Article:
Women Talking, directed by Sarah Polley, based on a novel by Miriam Toews

Scathing without being scandalous, Women Talking keeps the gaze on the titular women and avoids any attention to the men who have victimized them. The women of a small enclosed religious community are the victims of repeated sexual assaults, while the men who commit these crimes go unpunished. A quorum of said women come together to decide if they will do nothing, stay and fight, or leave. There's much at stake -- to do nothing seems no longer bearable, to stay and fight means risking God's vengeance for not turning the other cheek, and to leave means separation from the people and parts of life they love. 

It's a taut 24 hour story that mostly takes place in one hayloft. In a place where women have no voice, this group finds strength in communion with one another. They don't always agree on the right thing to do, but they are fiercely devoted to one another and to their God. Intermittent montage scenes break up the dialogue and offer glimpses into the idyllic and pastoral life this commune offers. These scenes function to give us moments of reprieve and also offer insight into how difficult leaving would be.

An unidentified narrator, who turns out to be one of the young girls in attendance, quickly shares the events that lead up to the gathering. What occurs feels much like a courtroom drama, where they lay out the evidence and examine all sides. Everyone is allowed a voice and the right to be heard. Director Sarah Polley has gathered an ensemble cast of powerhouse women for the task, with most of the heavy lifting handled by Rooney Mara as the gentle and intelligent Ona, Jessie Buckley as the spikey and outspoken Mariche, and Claire Foy as Salome, the one who most wants to fight. But each member of the ensemble cast has a moment to shine, whether it's a monologue or a moment of clarity. Each of the women has dealt with their oppression with various coping mechanisms, offering a glimpse into the different ways trauma manifests itself. We see brief flashbacks to their respective assaults but no gratuitous rape scenes occur on screen. The one man allowed to attend is schoolteacher August (Ben Whishaw), who takes the minutes since none of the women have been taught to write.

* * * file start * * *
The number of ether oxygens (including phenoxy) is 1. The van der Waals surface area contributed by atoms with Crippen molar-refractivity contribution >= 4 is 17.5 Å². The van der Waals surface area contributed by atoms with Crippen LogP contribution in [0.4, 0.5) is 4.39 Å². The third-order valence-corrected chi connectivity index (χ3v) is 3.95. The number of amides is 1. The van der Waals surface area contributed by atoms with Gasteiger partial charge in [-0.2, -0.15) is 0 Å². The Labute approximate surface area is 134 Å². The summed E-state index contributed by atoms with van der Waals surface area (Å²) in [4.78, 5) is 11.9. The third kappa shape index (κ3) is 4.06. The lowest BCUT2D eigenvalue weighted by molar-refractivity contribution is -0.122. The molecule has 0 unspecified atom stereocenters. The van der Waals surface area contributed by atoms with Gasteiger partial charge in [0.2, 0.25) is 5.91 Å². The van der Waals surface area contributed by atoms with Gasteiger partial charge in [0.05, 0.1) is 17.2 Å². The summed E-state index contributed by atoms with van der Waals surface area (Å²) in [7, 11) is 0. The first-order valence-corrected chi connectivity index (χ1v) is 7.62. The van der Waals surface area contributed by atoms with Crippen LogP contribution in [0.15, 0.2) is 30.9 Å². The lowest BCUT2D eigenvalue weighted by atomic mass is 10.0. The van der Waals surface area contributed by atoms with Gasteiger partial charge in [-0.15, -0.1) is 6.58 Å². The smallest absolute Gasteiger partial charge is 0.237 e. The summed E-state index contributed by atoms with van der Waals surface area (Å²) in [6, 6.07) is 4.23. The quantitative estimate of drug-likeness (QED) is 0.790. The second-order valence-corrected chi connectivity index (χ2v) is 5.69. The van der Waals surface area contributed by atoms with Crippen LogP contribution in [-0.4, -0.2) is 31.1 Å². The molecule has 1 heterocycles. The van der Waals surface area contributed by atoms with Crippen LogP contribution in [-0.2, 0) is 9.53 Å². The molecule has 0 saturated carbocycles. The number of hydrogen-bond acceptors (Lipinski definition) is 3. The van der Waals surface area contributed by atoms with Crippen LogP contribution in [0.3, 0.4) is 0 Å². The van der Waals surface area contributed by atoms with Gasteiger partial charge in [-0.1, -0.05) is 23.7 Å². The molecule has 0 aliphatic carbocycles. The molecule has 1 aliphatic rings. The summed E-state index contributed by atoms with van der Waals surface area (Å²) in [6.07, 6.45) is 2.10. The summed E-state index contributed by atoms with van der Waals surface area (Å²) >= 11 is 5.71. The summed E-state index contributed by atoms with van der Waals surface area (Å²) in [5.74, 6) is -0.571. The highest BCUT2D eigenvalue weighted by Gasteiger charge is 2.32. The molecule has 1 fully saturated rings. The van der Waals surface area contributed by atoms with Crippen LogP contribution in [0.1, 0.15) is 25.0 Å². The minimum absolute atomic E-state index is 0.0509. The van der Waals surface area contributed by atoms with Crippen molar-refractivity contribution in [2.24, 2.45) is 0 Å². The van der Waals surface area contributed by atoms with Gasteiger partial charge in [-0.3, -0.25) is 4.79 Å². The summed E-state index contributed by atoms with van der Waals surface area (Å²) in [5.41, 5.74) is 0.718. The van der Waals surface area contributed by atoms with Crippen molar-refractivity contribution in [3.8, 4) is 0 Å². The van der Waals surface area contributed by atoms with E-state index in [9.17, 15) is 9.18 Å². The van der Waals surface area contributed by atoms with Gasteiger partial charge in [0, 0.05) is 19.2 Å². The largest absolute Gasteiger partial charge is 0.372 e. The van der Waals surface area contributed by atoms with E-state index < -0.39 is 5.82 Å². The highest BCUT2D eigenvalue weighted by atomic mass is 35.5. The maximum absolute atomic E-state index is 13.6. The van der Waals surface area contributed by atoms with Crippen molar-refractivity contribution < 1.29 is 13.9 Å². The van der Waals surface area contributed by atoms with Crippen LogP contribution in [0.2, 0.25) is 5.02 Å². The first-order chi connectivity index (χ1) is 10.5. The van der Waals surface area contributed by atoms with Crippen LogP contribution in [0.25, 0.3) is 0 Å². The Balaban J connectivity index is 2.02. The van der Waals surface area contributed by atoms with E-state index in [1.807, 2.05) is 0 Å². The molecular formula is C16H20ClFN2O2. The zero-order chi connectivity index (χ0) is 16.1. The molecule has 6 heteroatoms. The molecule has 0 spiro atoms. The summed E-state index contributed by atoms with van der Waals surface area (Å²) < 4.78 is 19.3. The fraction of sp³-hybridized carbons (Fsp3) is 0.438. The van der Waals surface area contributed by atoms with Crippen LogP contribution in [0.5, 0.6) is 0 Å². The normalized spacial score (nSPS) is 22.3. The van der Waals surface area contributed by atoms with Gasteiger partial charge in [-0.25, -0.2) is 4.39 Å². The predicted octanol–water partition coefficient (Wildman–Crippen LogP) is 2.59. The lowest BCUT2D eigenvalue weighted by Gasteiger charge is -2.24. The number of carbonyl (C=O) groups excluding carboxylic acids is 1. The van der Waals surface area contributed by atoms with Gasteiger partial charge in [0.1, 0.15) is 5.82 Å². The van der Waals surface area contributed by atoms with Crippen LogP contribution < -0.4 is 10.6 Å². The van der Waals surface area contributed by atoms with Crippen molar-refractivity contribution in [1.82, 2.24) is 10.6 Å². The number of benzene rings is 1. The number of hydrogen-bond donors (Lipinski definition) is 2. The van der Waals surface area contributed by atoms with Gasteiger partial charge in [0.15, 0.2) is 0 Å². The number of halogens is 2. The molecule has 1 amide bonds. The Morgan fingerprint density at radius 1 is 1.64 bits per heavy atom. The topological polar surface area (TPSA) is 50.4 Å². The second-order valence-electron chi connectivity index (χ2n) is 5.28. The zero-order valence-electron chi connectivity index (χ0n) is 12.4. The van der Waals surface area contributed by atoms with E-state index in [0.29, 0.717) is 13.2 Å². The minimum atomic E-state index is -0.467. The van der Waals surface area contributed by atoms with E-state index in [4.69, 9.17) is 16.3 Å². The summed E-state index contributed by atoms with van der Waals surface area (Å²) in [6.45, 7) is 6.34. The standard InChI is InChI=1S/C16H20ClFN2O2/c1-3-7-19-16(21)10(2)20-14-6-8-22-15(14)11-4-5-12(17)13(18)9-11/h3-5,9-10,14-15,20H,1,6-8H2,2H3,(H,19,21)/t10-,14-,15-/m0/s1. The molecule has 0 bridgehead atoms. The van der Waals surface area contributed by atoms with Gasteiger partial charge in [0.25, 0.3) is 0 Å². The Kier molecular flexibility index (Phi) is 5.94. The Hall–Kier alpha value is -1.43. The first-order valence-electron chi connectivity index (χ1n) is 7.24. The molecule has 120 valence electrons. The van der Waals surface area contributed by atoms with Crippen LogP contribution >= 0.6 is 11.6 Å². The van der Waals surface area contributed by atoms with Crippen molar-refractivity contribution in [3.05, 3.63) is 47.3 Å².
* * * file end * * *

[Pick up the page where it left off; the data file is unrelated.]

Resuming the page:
Women Talking functions as a spiritual sequel to last year's Mass, directed by Fran Kranz, which depicted a complicated conversation with no easy answers and themes of faith at the center. At the end of the day, it's not the outcome that matters as much as the process. A group of women hear each other out and have the right to think, speak, and breathe without hindrance. When words fail, they can sing and find comfort in their combined voices crying out to God.  

Final score: 4 out of 5